Why Arizona Might Not Mess With American Airlines

Texas has become the first state to settle with US Airways (NYSE: LCC  ) and American Airlines parent company AMR (UNKNOWN: AAMRQ.DL  ) in the airline merger case. But observers always expected that the new airline would remain in Fort Worth, sparing Texas from major job and service cuts. Yet the state US Airways calls home is also part of the lawsuit -- and officials there quite likely have a different perspective.

Arizona: US Airways headquarters
The settlement in Texas was helped by the merged airlines' plans to make Fort Worth their new headquarters. But Arizona's likely suing for the same reason: the threat this merger would pose to US Airways' operations at the Phoenix Sky Harbor Airport and to the airline's headquarters in Tempe, Ariz. Sitting between the highly popular Los Angeles airport, where American Airlines has substantial operations, and the newly merged airlines' Fort Worth headquarters, it's easy to envision the new airline reducing service to Phoenix.

But not everyone agrees that the new American would forget about Phoenix. The Centre for Aviation cites a higher percentage of Phoenix's passengers as origin-to-destination passengers than in Dallas or Los Angeles. This carries a particular significance since it implies that many of the passengers using the Phoenix airport actually have Phoenix as either their origin or final destination and that shifting all of these operations to Los Angeles and Dallas would not serve this market segment. The Centre further notes strong demand for business travel among Phoenix area employers.

However, a past airline merger presents a more pessimistic scenario. When Delta Air Lines (NYSE: DAL  ) merged with Northwest Airlines in 2008, it made many of the same promises as US Airways and American Airlines. But service to Delta's Cincinnati hub has substantially dropped off as operations shift to Northwest's Detroit hub. And while Cincinnati at least maintained its hub status, Delta steadily shrank the former Northwest hub of Memphis until the airport lost its hub status a few months ago.

These moves have allowed Delta to better set up its operations and build a more economical route network. But Arizona likely cares about far more than the new American Airlines' bottom line, which may mean that any settlement with the state will require more concessions from the airlines.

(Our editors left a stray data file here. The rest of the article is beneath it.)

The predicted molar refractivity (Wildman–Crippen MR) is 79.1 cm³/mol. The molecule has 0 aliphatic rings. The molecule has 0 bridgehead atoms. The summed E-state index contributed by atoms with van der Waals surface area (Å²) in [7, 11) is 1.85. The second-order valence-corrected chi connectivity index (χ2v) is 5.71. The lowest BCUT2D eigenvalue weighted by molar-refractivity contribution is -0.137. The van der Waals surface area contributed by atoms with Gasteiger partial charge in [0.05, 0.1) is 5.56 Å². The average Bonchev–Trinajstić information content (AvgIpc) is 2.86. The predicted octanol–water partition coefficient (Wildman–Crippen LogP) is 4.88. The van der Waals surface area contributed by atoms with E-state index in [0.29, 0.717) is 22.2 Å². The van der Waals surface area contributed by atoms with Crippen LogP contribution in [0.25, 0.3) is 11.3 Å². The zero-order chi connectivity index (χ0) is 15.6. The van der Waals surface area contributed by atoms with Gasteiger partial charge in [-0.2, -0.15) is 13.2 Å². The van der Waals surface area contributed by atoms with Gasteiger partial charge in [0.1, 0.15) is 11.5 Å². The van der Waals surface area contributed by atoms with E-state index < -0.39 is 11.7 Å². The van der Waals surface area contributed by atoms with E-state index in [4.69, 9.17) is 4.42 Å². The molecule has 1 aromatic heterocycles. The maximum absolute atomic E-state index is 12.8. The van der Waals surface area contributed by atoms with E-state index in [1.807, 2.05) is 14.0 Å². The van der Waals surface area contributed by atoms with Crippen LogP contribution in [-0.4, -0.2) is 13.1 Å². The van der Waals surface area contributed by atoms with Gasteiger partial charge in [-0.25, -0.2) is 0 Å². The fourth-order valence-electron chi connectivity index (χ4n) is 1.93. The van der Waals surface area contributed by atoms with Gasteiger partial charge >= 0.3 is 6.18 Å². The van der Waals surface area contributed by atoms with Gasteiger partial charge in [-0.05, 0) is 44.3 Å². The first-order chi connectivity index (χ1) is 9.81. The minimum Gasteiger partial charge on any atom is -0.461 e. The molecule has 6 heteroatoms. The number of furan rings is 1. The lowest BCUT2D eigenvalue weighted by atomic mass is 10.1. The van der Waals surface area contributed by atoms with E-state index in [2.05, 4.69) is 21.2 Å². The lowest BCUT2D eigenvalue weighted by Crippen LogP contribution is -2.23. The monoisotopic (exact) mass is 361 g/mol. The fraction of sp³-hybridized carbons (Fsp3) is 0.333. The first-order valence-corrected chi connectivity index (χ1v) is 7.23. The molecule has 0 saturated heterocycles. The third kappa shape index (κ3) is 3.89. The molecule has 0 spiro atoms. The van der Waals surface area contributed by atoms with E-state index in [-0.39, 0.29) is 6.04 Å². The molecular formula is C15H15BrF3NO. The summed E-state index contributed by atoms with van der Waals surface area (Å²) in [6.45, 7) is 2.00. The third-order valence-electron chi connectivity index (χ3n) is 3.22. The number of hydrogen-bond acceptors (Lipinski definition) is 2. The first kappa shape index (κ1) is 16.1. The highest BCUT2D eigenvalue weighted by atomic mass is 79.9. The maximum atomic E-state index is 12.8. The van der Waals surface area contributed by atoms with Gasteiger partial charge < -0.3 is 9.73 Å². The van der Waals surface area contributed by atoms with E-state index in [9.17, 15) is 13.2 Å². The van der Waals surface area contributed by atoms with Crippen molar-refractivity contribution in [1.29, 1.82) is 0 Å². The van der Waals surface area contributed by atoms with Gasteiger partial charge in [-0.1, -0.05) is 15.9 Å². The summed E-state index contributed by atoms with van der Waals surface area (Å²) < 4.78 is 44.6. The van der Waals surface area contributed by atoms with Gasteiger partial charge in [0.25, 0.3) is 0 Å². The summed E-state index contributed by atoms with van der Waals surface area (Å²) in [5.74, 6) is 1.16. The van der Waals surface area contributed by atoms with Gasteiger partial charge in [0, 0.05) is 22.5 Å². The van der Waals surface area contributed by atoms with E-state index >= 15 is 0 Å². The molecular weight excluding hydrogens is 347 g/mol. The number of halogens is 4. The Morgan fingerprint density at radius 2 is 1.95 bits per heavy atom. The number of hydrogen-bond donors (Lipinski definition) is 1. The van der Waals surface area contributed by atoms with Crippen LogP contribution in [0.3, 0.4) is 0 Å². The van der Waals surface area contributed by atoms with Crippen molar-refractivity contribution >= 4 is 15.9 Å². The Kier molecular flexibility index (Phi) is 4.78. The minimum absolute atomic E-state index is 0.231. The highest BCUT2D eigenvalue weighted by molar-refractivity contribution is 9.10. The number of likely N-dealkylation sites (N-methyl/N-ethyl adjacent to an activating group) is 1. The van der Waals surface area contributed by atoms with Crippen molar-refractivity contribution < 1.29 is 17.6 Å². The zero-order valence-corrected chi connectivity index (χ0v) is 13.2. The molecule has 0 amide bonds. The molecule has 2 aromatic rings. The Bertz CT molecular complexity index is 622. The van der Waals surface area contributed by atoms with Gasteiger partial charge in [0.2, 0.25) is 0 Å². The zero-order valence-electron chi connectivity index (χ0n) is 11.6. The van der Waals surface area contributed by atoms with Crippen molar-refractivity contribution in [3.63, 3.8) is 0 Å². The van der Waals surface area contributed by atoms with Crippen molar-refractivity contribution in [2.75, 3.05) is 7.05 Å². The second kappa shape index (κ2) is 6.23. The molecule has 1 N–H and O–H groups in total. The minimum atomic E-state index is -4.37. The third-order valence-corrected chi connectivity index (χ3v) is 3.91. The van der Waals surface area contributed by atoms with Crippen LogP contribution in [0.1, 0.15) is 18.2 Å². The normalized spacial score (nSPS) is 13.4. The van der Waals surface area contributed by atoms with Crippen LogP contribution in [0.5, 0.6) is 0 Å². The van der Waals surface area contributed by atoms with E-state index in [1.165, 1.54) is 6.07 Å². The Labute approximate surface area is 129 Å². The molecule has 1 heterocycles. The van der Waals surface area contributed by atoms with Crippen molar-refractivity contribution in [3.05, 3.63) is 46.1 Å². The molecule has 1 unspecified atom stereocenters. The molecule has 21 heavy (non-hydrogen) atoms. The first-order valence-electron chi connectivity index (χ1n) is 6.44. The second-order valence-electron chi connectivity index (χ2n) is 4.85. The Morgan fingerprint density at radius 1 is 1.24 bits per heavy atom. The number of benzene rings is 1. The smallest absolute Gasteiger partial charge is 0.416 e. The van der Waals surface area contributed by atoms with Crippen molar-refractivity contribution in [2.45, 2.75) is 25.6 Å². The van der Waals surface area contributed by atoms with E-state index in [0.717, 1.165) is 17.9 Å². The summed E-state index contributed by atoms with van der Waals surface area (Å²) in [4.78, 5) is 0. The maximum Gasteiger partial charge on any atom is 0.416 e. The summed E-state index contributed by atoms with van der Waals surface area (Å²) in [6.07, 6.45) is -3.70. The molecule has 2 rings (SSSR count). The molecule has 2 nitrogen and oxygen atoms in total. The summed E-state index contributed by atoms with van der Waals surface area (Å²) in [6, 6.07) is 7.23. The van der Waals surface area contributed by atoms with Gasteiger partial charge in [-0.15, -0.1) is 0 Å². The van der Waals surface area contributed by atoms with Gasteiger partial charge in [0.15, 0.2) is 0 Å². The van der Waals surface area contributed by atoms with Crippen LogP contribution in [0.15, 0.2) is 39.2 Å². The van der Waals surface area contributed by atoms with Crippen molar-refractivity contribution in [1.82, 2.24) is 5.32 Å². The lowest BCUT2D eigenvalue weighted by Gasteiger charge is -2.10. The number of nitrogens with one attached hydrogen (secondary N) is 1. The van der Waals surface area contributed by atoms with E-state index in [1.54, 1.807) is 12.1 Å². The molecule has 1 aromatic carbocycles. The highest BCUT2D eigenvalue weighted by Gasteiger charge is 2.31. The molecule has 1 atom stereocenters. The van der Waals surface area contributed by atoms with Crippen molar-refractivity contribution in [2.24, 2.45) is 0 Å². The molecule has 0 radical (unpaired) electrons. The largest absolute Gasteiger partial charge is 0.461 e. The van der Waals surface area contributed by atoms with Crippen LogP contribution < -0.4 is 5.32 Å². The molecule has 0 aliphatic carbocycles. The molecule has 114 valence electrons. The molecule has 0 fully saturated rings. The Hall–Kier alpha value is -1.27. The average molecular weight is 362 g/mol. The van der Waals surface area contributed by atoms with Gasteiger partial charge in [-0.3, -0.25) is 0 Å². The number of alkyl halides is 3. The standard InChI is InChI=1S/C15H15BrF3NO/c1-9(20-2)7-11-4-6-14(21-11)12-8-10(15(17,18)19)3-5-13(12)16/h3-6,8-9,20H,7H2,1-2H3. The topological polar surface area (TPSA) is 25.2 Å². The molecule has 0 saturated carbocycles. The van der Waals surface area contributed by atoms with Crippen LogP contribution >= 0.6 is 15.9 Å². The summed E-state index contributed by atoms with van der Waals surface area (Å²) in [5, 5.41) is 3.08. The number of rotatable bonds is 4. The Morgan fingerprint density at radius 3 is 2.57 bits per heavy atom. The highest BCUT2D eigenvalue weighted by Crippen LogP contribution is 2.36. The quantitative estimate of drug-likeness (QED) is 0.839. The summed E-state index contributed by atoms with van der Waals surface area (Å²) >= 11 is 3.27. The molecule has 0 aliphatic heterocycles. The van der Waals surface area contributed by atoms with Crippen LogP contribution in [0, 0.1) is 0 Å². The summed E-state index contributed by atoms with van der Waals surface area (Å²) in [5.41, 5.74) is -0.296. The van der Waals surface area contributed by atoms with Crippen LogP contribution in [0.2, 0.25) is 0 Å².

Evolution of a settlement
If Arizona state officials are trying to extract some major concessions from the airlines, the merger lawsuit is a good place to start. For guidance on possible solutions, look to the agreement between United Airlines, Continental Airlines, and Ohio officials.

Concerned about service to the Cleveland airport, Ohio officials got the new United Continental to agree to continue service at 90% for at least two years and maintain Cleveland's hub status. Any settlement reached in Arizona will likely include provisions for maintaining a certain level of service to Phoenix and the airport's hub status.

While the new American Airlines Group may have otherwise wanted to cut more from Phoenix to reduce costs, concessions forcing the airline to maintain service to Phoenix should not be a deal breaker. We've already seen from the Centre for Aviation that Phoenix does carry with it certain advantages. Furthermore, it is still quite possible that the airline will be allowed to slightly reduce Phoenix service to right-size operations similar to how the concessions in Ohio mandated that United Continental retain only 90% of its Cleveland service. By being allowed to drop a small percentage of service, the new American would be able to select the least economical routes while retaining the ones more to the airline's advantage. Therefore, I would still view a settlement on these terms with the state of Arizona as a positive sign for advancing the merger.